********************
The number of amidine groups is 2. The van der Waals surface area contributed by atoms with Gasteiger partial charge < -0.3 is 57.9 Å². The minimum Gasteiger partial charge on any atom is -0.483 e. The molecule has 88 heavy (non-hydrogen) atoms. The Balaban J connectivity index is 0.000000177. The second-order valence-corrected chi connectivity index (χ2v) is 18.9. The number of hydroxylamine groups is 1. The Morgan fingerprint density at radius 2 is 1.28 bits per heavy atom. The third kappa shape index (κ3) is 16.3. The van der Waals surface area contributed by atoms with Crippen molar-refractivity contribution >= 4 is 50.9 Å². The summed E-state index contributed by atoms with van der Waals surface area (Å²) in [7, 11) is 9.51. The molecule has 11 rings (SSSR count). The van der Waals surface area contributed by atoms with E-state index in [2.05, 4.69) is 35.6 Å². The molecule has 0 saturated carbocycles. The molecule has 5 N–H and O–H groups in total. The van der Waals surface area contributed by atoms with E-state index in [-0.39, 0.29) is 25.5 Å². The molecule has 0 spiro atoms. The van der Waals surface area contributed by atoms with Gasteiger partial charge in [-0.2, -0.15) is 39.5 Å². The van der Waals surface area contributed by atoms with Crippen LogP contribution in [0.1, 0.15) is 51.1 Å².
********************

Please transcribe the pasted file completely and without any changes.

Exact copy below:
The number of amidine groups is 2. The van der Waals surface area contributed by atoms with Gasteiger partial charge < -0.3 is 57.9 Å². The minimum Gasteiger partial charge on any atom is -0.483 e. The molecule has 88 heavy (non-hydrogen) atoms. The Balaban J connectivity index is 0.000000177. The second-order valence-corrected chi connectivity index (χ2v) is 18.9. The number of hydroxylamine groups is 1. The Morgan fingerprint density at radius 2 is 1.28 bits per heavy atom. The third kappa shape index (κ3) is 16.3. The van der Waals surface area contributed by atoms with Crippen molar-refractivity contribution >= 4 is 50.9 Å². The summed E-state index contributed by atoms with van der Waals surface area (Å²) in [7, 11) is 9.51. The molecule has 11 rings (SSSR count). The van der Waals surface area contributed by atoms with E-state index in [2.05, 4.69) is 35.6 Å². The molecule has 0 saturated carbocycles. The molecule has 5 N–H and O–H groups in total. The van der Waals surface area contributed by atoms with E-state index in [-0.39, 0.29) is 25.5 Å². The molecule has 0 spiro atoms. The van der Waals surface area contributed by atoms with Gasteiger partial charge in [-0.2, -0.15) is 39.5 Å². The van der Waals surface area contributed by atoms with Crippen LogP contribution in [0.1, 0.15) is 51.1 Å².